Capsaicin is the component in chili peppers that provides their heat. It is dated back to 7,000 years ago in Mexico and is known to give lots of Mexican dishes a pep. It is rich in both vitamins and minerals and has anticancer and antimicrobial properties.
Many pain-relieving gels, ointments, creams, and patches contain capsaicin as an ingredient. Once it is applied, it will react with the TRPV1 receptors that are located in the brain, bladder, blood vessels, peripheral nerves, and more.
While there has been lots of research completed on capsaicin and its health benefits, as the TRPV1 receptors are located throughout the entire body, there is still a lot of research that needs to be completed.
When capsaicin is released into the body, it binds to the TRPV1 receptors. These receptors are a channel of nerves that can detect heat sources. Continued exposure to heat sources will make these receptors insensitive over time. As your body gets used to it, it will also make it more endurable.
Capsaicin’s anti-inflammatory properties make it a powerful supplement for fostering heart health. A three-month study shows that capsaicin substantially decreases the risk factors of heart disease in adults who had low HDL cholesterol levels.
Capsaicin helps blood flow as well by dilating the blood vessels. (1)
Capsaicinoids, also known as CAPs, are responsible for enhanced metabolism. In a study, 75 individuals were provided either a placebo, 2 mg CAPs, or 4 mg CAPs for a total of 12 weeks. After 12 weeks, body fat was 5.91% less in CAPs 4 mg subjects than in placebo subjects.
Capsaicin has also been found to decrease appetite, therefore, eating less can cause a person to lose weight.
Capsaicin is used as a main ingredient in many fat loss dietary supplements.
Capsaicin is a main ingredient in different pain relief medicines. It may be utilized as a cream, an ointment, or a patch for specific healing applications. Capsaicin patches are used at the doctor’s office to address ailments like postherpetic neuralgia, as well as others.
Chemical P, which is the ingredient that carries pain messages to our brains, can be decreased when capsaicin is applied to our skin.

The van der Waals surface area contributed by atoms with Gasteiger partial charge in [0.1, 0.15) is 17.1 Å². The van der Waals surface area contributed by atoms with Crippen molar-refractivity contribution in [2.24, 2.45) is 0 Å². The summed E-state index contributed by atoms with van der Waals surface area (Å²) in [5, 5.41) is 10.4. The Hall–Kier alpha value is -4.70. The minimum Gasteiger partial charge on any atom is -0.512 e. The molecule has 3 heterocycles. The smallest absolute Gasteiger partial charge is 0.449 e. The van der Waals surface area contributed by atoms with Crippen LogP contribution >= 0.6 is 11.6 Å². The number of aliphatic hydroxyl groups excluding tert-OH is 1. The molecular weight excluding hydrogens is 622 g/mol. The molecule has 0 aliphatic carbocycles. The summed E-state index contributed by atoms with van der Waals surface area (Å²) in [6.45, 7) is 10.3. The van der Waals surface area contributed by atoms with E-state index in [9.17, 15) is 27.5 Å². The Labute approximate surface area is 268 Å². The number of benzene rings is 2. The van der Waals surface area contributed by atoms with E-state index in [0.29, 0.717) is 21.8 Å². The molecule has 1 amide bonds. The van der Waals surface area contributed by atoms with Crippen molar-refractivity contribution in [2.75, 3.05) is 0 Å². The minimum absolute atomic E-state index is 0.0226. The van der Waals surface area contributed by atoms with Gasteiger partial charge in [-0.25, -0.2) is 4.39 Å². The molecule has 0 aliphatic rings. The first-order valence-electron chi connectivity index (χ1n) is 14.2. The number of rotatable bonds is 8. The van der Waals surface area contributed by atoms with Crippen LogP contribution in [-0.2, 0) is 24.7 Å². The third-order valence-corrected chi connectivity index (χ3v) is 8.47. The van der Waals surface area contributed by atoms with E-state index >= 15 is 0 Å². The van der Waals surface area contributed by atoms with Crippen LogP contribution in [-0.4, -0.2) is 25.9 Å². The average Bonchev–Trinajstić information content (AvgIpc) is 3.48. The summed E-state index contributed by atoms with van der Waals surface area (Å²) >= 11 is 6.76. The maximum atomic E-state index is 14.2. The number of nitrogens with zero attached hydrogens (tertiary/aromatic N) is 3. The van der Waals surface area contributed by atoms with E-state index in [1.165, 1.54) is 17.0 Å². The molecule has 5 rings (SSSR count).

Capsaicin works well to relieve pain from shingles, HIV neuropathy, and more.
Those who suffer from psoriasis know how ugly the skin condition is. Worse yet, they understand how itchy it can be. Capsaicin cream will greatly decrease the number of cells duplicating and help in the turnaround of auto-immune skin lesions.
Have you ever been so focused on the pain in one part of your body that you were unable to concentrate on another even worse part? Focusing on the new injury simply eliminated the original pain.
Capsaicin can also help those that suffer from migraines. Once you have eaten the capsaicin, your body will become numb to the pain from the migraine, thus reducing the overall sensation of pain.
Suffer from all the lovely side effects or symptoms of allergies? Capsaicin can help. As it has many anti-inflammatory benefits, both allergies, and symptoms can be prevented. If doses are repeatedly applied topically, the lining of the nose may become numb, having a therapeutic effect on allergic rhinitis.
If you have stinky breath, turn to capsaicin. Hot pepper powder will work to disinfect your mouth, which will greatly improve the odor of your mouth.
While there are certainly many health benefits of capsaicin, there are also some health risks that you need to be aware of depending on the individual. Some people are more sensitive to this molecule than others.
Nausea or Vomiting
Higher volumes of capsaicin in patch form for pain relief could be an issue. Some individuals will have nausea or vomiting from applying these patches in too high of doses.
Acid reflux can easily be worsened by capsaicin. Reflux, heartburn, and other comfortable sensations may take place as the sensation of heat is created in the lining of the stomach.
An upset stomach and diarrhea are possible side effects of peppers’ capsaicin, which irritates the digestive tract lining. Food could also be digested too quickly, causing stool burn as it passes through the body.
For 12 weeks, participants were able to tolerate 6 milligrams of capsinoids taken orally each day in a clinical study of capsaicin-based therapeutics for weight loss.
In a separate study, 27 individuals were given about 30 grams of chopped chili per day. There was not any noticeable effect on their health.
Managing Editor, With a background in health, holistic nutrition and science, Chloe has written for international publications including the Wall Street Journal and Green King.